Maricopa Integrated Health System is proud to announce it is acquiring the Maryvale hospital and reopening its Emergency Department to provide the local community access to board certified emergency medicine physicians 24 hours a day, 365 days a year.
MIHS plans to reopen the facility as a behavioral health hospital with up to 203 beds to address unmet needs for mental health services in the West Valley. The new ED and behavioral health hospital are expected to open in early 2019.
Before its closing in December, the Maryvale hospital’s Emergency Department had more than 40,000 visits annually.
The Maricopa County Special Health Care District Board of Directors voted unanimously today (February 28) to buy the hospital.
“MIHS offers extensive experience in emergency medicine and behavioral health,” said Steve Purves, President and CEO. “This acquisition will meet two very critical community health needs – 24 hour access to full service emergency care for the residents of Maryvale and increased access to behavioral health services for the entire community.”
“We are very happy with the positive collaboration with Abrazo Community Health to ensure that the Maryvale community continues to have access to top quality health care,” Purves said.
“We are excited to expand our services in Maryvale and build on its already strong sense of community,” said Susan Gerard, Chairman of the Maricopa County Special Health Care District Board of Directors. “As we have proven throughout our more than 140 year history in Maricopa County, we are very much committed to being part of every community that we serve.”
Health Care District Board Director Mary Rose Wilcox added, ““When Maryvale hospital closed, the West Valley was very concerned, particularly for emergency care. MIHS has stepped up and we will be providing the emergency care the West Valley needs and deserves.”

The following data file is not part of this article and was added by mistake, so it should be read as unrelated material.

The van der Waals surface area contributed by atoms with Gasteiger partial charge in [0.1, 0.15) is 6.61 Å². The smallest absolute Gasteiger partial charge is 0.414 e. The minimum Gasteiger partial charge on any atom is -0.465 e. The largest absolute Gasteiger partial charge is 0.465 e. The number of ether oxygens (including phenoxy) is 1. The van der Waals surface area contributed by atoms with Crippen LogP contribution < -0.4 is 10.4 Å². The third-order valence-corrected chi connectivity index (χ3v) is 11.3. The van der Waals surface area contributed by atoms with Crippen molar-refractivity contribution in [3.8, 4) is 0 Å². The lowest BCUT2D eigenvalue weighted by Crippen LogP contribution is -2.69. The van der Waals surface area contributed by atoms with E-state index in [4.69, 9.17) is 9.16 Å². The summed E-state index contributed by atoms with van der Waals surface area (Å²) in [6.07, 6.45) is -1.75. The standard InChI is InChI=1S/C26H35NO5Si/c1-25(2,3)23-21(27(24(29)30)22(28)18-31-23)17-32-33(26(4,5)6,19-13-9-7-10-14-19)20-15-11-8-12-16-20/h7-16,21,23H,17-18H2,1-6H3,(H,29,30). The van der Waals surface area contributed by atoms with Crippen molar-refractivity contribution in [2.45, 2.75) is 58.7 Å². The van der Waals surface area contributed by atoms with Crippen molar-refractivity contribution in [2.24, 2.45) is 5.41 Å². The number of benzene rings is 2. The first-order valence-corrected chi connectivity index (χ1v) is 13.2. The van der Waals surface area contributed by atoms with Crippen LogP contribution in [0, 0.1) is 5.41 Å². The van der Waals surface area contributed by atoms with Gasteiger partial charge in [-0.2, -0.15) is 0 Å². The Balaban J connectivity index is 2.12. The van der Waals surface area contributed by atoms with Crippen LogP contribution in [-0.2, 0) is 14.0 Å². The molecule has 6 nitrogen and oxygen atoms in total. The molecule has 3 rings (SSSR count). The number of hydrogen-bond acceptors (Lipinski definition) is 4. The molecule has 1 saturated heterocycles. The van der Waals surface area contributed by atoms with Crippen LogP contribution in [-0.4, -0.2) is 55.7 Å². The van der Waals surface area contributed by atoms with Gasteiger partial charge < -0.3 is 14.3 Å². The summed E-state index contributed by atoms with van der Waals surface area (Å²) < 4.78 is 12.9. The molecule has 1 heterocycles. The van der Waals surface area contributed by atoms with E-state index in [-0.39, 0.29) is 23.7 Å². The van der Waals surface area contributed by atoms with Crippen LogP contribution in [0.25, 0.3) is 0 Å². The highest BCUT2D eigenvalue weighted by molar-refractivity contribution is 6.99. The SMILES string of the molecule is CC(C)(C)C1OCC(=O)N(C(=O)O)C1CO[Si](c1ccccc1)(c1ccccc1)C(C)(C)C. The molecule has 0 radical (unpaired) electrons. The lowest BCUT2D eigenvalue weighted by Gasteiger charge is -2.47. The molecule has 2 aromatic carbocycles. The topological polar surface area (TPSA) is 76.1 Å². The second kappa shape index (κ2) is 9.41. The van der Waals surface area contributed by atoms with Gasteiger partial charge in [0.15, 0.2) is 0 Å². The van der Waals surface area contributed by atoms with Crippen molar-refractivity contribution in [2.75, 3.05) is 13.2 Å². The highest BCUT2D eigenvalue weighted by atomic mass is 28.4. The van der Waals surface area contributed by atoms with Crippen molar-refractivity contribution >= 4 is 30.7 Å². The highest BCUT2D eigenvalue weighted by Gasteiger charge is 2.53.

The new ED and Behavioral Health Services will be part of MIHS’s coordinated care system, providing Maryvale residents with linkages to MIHS’s comprehensive medical, surgical, and ambulatory services. This includes Arizona’s only Trauma Center verified by the American College of Surgeons to treat adults and children and the nationally recognized Arizona Burn Center located at its teaching hospital in Phoenix.
Opening a behavioral health facility in the West Valley will allow individuals receiving treatment to be closer to their families and homes. Currently, if a person who lives in the West Valley and may need treatment, the closest location to receive that service is at MIHS’s Desert Vista Behavioral Health Center in Mesa or MIHS’s main campus at 24th Street and Roosevelt. This creates a real hardship on the ability of family members who live in the West Valley to visit and participate in their loved one’s recovery and care.
Maricopa County voters overwhelmingly approved Proposition 480 in 2014 to meet healthcare needs throughout Maricopa County, including behavioral health, and to transform our community’s public teaching hospital and safety net system of care. At the time, MIHS thanked the voters for their confidence and pledged to use the money as wisely as possible.
This is another realization of this promise. The Maryvale hospital’s total acquisition and renovation cost of roughly $59 million is dramatically less than the cost of building a new behavioral health hospital and it would make expanded capacity available much sooner.
“This is a more efficient way to utilize the funding under Proposition 480 while meeting the voters’ clear desire to improve and increase access to health care for all members of our community,” Mr. Purves said.
The new behavioral health hospital will be part of MIHS’s network of behavioral health facilities at the main campus at 2601 E. Roosevelt Street and MIHS’s Desert Vista Behavioral Health Center in Mesa. Combined, those facilities currently have 241 licensed adult and adolescent inpatient beds.
MIHS is known for its leadership in behavioral healthcare and has been providing behavioral health services to our community since the 1960s.